It's even worse than it appears.
An example Node app that runs a shell script.#
Last night on @maddow we learned that the CDC is updating their website without announcements. Maybe we should have some early warning systems on that -- I bet the search engines know when there's a change on the CDC site. We could solve this problem.#
Every time I run "npm install," it reminds me that request has been deprecated. One of the most ridiculous ideas I've heard. It's as if the word "the" in the English language were deprecated. Anyway, I wonder if someone has submitted a package to NPM that perfectly emulates request. I predict it would be the most popular package ever.#
  • In 1998 I wrote a piece about gender and generalizations. #
  • "We create each other and together we create the world we live in." #
  • Today I read that men with psychopathic traits are more desirable to women. #
  • Every trait in every man was put there by an adult, and a lot of those adults were women. I can't tell you how my personality was molded and shaped by the adult women in the world I grew up in, I wasn't really conscious when it happened, but I'm sure of it. #
  • I'm a mirror of them, I am what they saw when they looked at me. #
  • I read today, from a wise woman, that we will be feeling the reverberations of this period in generations to come. #
  • Another wise woman, on Twitter, quoted James Baldwin. β€œThe great force of history comes from the fact that we carry it within us, are unconsciously controlled by it in many ways, and history is literally present in all that we do.” #
  • Exactly right.#
  • Tuesday morning, still fucking around with Dropbox. These things usually end up costing a week of burnout. One of my servers is a place I leave apps I don't use much, but want to still be able to look at. And one or two that are mainstays. Let's say that server is named Alaska. A long time ago Dropbox stopped working on that machine. That made it hard but not impossible for me to update the apps. I have a utility that helps move files from S3 to folders on Alaska. But the data on Alaska is not backed up. So that's a permanent kind of burnout. There is stuff being generated on this server. It would be bad to lose it. Not being backed up. So now I'm trying to resolve that. #
  • One thing I could use to help factor out Dropbox, for the backup side of things, is a headless Public Folder. Putting that on the todo list. #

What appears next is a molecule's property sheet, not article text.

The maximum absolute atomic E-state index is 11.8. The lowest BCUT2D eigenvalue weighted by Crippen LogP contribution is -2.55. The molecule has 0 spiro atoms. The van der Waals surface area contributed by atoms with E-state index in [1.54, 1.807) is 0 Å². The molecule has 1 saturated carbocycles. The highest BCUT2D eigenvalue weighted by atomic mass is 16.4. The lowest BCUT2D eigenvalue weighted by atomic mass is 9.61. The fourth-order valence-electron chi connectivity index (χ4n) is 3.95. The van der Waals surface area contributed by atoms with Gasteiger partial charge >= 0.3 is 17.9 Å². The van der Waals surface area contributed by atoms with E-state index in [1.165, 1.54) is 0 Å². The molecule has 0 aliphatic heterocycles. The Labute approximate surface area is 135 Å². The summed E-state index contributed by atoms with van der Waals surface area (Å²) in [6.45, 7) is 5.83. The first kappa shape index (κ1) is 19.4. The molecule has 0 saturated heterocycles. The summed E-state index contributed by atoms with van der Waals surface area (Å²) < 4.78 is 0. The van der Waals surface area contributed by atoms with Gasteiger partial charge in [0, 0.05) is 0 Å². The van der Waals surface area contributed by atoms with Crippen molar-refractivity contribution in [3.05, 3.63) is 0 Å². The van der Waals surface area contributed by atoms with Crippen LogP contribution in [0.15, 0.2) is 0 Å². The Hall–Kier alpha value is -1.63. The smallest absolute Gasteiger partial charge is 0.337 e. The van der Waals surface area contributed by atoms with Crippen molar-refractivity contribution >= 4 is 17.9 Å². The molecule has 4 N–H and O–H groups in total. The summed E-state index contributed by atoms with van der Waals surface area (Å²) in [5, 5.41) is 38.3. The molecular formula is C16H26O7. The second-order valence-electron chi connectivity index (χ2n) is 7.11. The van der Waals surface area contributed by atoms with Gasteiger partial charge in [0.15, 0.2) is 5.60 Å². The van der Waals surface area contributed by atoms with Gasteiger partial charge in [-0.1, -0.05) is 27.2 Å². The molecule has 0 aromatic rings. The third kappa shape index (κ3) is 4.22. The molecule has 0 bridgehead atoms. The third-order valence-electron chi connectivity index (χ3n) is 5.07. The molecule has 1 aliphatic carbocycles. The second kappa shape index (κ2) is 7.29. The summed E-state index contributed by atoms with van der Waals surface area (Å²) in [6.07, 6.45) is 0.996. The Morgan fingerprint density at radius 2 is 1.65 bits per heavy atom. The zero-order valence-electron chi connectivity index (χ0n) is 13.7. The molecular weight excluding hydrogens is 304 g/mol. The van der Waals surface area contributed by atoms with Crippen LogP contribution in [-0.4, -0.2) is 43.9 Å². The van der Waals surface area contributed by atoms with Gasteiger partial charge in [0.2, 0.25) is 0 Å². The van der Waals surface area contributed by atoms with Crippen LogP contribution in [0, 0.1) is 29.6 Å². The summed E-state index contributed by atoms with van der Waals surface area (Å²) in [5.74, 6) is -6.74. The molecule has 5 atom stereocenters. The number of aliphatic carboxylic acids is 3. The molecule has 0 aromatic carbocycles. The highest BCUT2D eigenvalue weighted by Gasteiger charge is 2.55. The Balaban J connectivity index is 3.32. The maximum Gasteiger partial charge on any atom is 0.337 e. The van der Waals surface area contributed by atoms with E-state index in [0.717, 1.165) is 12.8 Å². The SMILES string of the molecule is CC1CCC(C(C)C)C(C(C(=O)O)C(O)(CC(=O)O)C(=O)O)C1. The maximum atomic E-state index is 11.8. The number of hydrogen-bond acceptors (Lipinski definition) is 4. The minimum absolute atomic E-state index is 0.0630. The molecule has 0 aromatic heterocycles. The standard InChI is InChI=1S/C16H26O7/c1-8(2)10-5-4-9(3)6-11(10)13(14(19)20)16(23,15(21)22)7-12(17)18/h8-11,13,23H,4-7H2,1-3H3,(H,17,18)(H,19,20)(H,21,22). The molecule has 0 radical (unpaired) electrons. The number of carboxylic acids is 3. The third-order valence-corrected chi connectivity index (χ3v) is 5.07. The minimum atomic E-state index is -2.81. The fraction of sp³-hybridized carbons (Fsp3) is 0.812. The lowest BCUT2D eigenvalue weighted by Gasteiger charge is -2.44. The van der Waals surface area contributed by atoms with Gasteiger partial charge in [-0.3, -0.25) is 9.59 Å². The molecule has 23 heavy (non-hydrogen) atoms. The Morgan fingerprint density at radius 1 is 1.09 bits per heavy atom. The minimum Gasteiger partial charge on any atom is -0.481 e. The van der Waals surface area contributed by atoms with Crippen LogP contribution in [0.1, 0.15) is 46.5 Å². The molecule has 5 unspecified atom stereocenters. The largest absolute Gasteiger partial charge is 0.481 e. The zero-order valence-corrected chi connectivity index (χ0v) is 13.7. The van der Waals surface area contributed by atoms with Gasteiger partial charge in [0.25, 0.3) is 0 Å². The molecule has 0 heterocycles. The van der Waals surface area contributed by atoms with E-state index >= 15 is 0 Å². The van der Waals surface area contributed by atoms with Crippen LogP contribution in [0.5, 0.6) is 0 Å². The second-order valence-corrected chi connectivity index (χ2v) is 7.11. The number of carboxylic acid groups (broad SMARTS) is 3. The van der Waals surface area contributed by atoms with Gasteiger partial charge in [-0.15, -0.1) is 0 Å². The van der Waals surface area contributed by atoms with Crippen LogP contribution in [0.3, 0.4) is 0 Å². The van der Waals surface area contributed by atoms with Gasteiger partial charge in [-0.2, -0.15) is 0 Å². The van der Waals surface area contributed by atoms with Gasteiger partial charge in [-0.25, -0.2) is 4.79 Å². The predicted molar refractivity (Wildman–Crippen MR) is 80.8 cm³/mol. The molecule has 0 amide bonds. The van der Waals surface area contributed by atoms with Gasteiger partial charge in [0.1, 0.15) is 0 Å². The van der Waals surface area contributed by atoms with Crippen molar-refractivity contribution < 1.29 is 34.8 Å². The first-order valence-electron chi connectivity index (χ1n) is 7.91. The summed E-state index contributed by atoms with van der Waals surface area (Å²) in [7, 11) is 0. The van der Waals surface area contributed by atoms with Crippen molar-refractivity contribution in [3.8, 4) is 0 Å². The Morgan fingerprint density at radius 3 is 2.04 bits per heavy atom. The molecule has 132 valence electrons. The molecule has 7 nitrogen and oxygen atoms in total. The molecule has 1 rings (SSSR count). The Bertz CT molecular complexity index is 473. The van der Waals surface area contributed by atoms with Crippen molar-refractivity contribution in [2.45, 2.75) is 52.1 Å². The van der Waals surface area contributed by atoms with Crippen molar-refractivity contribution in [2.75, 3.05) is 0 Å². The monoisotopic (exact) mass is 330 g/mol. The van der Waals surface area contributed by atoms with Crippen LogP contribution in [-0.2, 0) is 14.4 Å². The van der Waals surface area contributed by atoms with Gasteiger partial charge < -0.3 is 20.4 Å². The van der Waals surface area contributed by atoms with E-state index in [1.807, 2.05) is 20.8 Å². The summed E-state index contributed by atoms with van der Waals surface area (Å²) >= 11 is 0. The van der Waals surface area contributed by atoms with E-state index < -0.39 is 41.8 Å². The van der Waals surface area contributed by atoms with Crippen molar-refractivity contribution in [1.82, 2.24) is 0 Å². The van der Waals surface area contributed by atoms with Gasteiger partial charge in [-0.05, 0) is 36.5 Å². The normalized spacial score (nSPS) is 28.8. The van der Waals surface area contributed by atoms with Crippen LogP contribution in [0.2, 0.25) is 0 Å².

• Later: My server karma is low. I can't get Dropbox to install on a fresh Ubuntu server at Digital Ocean. Have a look and tell me what to fix. #
  • Even later: I noticed the "Alaska" server (see above) is now updating via Dropbox. One of the million nudges must've worked. Amazing. I have no idea which magic incantation worked. #
  • I never really thought of her as an aunt, she and my uncle didn't get married until I was already a teen. I grew up with him, so she was his wife more than an aunt. Ken and Dorothy Kiesler. #
  • We called her Little Dot, she liked it, because my grandfather's wife, after he and my grandmother were divorced, was also named Dorothy Kiesler. She was Big Dot. #
  • However, even more weird, Ken gave himself a name too -- The Great Va Va Voom, professional wrestler. His story was he'd go down to the beach near where they lived in Florida and pick up chicks with that line. "Hello ma'am," he'd say, as the story goes, "I am the The Great Va Va Voom, professional wrestler, at your service." Of course nothing like that actually ever happened. πŸ’₯#
  • Ken had one of the very first blogs, along with Dan Gillmor at the SJ Mercury. He was living in Jamaica at the time. We even got him his own domain, which I still maintain for him. #
  • He and Dot were married for about 25 years, and in that time, the were together every day except two weeks every summer when Ken went to NYC. #
  • In this picture, I'd say Ken and Dot look like they're in their 30s or early 40s -- if so this picture would be from the mid-late 70s? All the cars in the picture were Ken's, and the boat. He loved to work on cars. He built the house they lived in, and a windmill, solar heat, pioneered growing seedless pot, all without being on the electric grid. They had no phone, and this was long before cell phones. #
  • Ken and Dorothy Kiesler at their house in Florida, mid-late 70s.#
  • They were hippies, refugees from the East Village, living off the land in northeast Florida. I went there a lot when I was in college at Tulane and later Wisconsin. Ken and I used to hang out a lot, he was definitely family, but he was also a friend. Dot died in the late 80s, and Ken in 2003, both of them way too young.#
  • PS: This is roughly where their house was, but there was only a dirt road going in there back then, and no services. They owned 25 acres, most of it undeveloped. #

© 1994-2020 Dave Winer.

Last update: Tuesday April 28, 2020; 6:21 PM EDT.

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